Control of follicle atresia in the ovary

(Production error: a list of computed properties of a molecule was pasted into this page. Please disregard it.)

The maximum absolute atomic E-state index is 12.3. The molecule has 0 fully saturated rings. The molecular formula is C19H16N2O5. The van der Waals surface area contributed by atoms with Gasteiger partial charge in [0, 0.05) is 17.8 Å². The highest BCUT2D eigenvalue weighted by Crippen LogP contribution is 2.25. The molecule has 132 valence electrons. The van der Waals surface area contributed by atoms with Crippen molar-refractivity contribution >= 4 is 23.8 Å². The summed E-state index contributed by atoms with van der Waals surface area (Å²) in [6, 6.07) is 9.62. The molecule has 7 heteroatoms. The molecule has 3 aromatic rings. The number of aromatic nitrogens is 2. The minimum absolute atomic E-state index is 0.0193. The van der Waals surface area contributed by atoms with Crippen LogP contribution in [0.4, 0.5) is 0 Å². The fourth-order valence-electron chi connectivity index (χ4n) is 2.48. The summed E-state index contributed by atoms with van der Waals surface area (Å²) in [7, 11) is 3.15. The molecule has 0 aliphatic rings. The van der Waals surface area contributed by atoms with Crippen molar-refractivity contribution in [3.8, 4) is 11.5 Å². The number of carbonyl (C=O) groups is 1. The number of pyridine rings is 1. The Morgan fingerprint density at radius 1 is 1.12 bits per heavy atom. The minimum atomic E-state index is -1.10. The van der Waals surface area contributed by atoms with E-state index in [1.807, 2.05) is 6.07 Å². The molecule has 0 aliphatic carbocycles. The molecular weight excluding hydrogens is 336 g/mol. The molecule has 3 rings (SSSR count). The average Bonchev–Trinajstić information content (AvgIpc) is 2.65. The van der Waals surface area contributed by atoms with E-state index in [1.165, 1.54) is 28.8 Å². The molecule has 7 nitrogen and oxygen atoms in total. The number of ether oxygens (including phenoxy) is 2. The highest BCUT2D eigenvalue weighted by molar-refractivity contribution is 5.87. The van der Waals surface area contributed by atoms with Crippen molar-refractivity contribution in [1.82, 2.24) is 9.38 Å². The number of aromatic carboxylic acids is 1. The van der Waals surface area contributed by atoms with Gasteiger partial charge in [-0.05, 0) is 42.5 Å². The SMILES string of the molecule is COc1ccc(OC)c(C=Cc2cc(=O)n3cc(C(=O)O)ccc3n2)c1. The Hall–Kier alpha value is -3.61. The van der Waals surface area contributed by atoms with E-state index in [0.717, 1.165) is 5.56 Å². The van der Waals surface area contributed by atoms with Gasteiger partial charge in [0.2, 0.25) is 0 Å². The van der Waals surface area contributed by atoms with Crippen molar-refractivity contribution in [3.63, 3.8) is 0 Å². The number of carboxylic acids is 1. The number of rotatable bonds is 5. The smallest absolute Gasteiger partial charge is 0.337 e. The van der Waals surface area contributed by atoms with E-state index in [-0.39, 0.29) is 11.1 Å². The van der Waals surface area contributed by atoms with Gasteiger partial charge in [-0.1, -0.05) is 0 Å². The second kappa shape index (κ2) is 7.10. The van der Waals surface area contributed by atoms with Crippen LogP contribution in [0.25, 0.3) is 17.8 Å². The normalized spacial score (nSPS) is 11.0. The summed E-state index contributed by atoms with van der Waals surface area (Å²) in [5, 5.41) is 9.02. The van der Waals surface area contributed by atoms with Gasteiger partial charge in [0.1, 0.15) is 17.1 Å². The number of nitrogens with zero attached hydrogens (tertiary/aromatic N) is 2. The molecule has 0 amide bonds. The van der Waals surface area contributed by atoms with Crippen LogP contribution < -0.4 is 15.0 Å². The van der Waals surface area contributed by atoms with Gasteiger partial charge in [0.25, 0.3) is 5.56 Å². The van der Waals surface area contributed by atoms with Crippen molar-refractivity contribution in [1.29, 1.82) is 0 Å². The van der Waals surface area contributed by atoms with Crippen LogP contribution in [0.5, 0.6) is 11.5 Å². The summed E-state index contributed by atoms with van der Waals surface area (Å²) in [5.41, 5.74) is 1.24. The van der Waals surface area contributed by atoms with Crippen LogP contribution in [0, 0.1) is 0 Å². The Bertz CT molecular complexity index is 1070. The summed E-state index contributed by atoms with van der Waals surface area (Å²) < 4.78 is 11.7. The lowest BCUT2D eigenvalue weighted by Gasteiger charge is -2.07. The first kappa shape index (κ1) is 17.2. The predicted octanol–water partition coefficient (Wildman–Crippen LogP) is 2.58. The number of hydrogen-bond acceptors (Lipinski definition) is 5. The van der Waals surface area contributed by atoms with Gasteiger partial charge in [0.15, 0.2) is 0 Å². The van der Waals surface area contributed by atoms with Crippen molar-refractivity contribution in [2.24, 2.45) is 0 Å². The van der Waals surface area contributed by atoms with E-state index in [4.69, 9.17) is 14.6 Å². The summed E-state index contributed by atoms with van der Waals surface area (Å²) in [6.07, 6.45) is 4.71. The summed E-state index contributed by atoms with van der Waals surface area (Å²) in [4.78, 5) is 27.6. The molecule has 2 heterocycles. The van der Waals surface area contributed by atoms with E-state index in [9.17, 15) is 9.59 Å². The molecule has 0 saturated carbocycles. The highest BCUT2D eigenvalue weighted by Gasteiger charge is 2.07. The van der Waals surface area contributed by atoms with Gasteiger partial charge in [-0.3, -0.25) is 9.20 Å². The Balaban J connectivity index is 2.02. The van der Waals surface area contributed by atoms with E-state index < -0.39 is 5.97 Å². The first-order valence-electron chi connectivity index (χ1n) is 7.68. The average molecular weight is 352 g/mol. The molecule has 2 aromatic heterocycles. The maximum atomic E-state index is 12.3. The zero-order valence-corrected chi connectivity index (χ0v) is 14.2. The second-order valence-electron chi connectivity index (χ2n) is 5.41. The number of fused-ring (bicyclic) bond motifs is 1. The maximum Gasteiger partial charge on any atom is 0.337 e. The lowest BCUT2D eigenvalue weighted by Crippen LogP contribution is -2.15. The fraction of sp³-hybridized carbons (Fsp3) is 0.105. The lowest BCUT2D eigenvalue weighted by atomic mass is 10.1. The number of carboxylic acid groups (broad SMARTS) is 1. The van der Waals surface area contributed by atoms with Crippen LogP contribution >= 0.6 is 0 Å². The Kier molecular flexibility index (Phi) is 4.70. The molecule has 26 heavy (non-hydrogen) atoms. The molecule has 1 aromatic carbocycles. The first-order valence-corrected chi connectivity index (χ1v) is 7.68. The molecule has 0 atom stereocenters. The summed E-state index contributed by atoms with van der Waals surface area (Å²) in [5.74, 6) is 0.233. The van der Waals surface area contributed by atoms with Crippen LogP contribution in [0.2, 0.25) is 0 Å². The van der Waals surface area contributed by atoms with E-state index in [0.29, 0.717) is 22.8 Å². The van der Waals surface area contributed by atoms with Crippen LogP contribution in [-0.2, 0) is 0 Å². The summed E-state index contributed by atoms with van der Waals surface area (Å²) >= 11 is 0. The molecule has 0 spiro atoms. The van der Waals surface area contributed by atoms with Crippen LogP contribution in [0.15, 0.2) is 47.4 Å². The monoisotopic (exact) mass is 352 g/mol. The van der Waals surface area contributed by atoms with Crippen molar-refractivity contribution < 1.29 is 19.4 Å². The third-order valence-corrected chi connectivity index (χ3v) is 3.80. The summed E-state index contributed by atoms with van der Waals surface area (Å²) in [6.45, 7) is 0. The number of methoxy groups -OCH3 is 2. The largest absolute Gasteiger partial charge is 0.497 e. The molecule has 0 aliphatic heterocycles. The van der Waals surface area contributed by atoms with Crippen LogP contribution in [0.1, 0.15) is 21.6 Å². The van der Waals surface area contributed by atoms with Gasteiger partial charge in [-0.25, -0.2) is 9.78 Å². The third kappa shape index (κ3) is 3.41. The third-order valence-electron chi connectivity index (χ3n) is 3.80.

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In all mammalian species studied, atresia is a prominent feature of ovarian follicular development of all follicles present at birth, more than 99% undergo atresia. The mechanism behind this massive cell death is unknown. Earlier studies have shown that hormones, including gonadotropins and gonadal steroids, modulate the incidence of morphologic atresia. Recently, programmed cell death or apoptosis has been found to be the underlying mechanism of atresia based on the development of quantitative DNA fractionation and in situ assays for detecting internucleosomal DNA fragmentation, a hallmark for apoptosis. With the application of these methods, gonadotropins, estrogens, and several growth factors have been shown to be antiapoptotic hormones, whereas androgens and gonadotropin-releasing hormone are apoptosis-inducing agents in the rat ovary. Although the molecular mechanism for follicle atresia is still unclear, ovarian granulosa cell apoptosis represents an active cell suicide controlled by gonadotropins, gonadal steroids, and several intraovanan factors.

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